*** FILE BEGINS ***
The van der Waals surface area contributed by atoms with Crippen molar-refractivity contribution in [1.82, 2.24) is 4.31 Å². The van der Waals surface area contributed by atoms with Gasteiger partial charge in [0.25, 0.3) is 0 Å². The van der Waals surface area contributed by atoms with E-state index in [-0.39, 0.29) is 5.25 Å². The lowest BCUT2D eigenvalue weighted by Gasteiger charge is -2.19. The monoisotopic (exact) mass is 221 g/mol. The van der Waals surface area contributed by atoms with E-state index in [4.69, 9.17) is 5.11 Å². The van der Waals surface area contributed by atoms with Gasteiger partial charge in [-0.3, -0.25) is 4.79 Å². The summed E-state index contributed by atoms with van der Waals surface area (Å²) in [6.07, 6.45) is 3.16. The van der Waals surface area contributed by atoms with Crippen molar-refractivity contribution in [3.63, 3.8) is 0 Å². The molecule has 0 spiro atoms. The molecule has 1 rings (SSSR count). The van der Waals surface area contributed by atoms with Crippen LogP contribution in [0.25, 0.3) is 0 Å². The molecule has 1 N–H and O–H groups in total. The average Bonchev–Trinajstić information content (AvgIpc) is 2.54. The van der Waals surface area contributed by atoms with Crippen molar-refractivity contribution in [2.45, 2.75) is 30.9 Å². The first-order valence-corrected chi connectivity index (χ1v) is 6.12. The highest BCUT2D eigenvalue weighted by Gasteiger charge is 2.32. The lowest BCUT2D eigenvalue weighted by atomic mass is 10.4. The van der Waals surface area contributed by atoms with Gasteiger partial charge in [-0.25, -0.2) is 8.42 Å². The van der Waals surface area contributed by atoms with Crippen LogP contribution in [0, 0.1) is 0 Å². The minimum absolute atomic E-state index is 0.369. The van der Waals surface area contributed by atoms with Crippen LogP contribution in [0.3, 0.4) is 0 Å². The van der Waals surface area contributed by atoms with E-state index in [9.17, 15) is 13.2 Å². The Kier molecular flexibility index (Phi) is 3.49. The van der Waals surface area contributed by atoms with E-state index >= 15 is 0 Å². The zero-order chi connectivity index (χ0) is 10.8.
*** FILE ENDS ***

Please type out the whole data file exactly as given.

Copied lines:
The van der Waals surface area contributed by atoms with Crippen molar-refractivity contribution in [1.82, 2.24) is 4.31 Å². The van der Waals surface area contributed by atoms with Gasteiger partial charge in [0.25, 0.3) is 0 Å². The van der Waals surface area contributed by atoms with E-state index in [-0.39, 0.29) is 5.25 Å². The lowest BCUT2D eigenvalue weighted by Gasteiger charge is -2.19. The monoisotopic (exact) mass is 221 g/mol. The van der Waals surface area contributed by atoms with E-state index in [4.69, 9.17) is 5.11 Å². The van der Waals surface area contributed by atoms with Gasteiger partial charge in [-0.3, -0.25) is 4.79 Å². The summed E-state index contributed by atoms with van der Waals surface area (Å²) in [6.07, 6.45) is 3.16. The van der Waals surface area contributed by atoms with Crippen molar-refractivity contribution in [3.63, 3.8) is 0 Å². The molecule has 0 spiro atoms. The molecule has 1 rings (SSSR count). The van der Waals surface area contributed by atoms with Crippen LogP contribution in [0.25, 0.3) is 0 Å². The molecule has 1 N–H and O–H groups in total. The average Bonchev–Trinajstić information content (AvgIpc) is 2.54. The van der Waals surface area contributed by atoms with Crippen molar-refractivity contribution in [2.45, 2.75) is 30.9 Å². The first-order valence-corrected chi connectivity index (χ1v) is 6.12. The highest BCUT2D eigenvalue weighted by Gasteiger charge is 2.32. The lowest BCUT2D eigenvalue weighted by atomic mass is 10.4. The van der Waals surface area contributed by atoms with Gasteiger partial charge in [-0.25, -0.2) is 8.42 Å². The van der Waals surface area contributed by atoms with Crippen LogP contribution in [0, 0.1) is 0 Å². The minimum absolute atomic E-state index is 0.369. The van der Waals surface area contributed by atoms with Crippen LogP contribution in [0.3, 0.4) is 0 Å². The van der Waals surface area contributed by atoms with E-state index in [9.17, 15) is 13.2 Å². The Kier molecular flexibility index (Phi) is 3.49. The van der Waals surface area contributed by atoms with E-state index >= 15 is 0 Å². The zero-order chi connectivity index (χ0) is 10.8.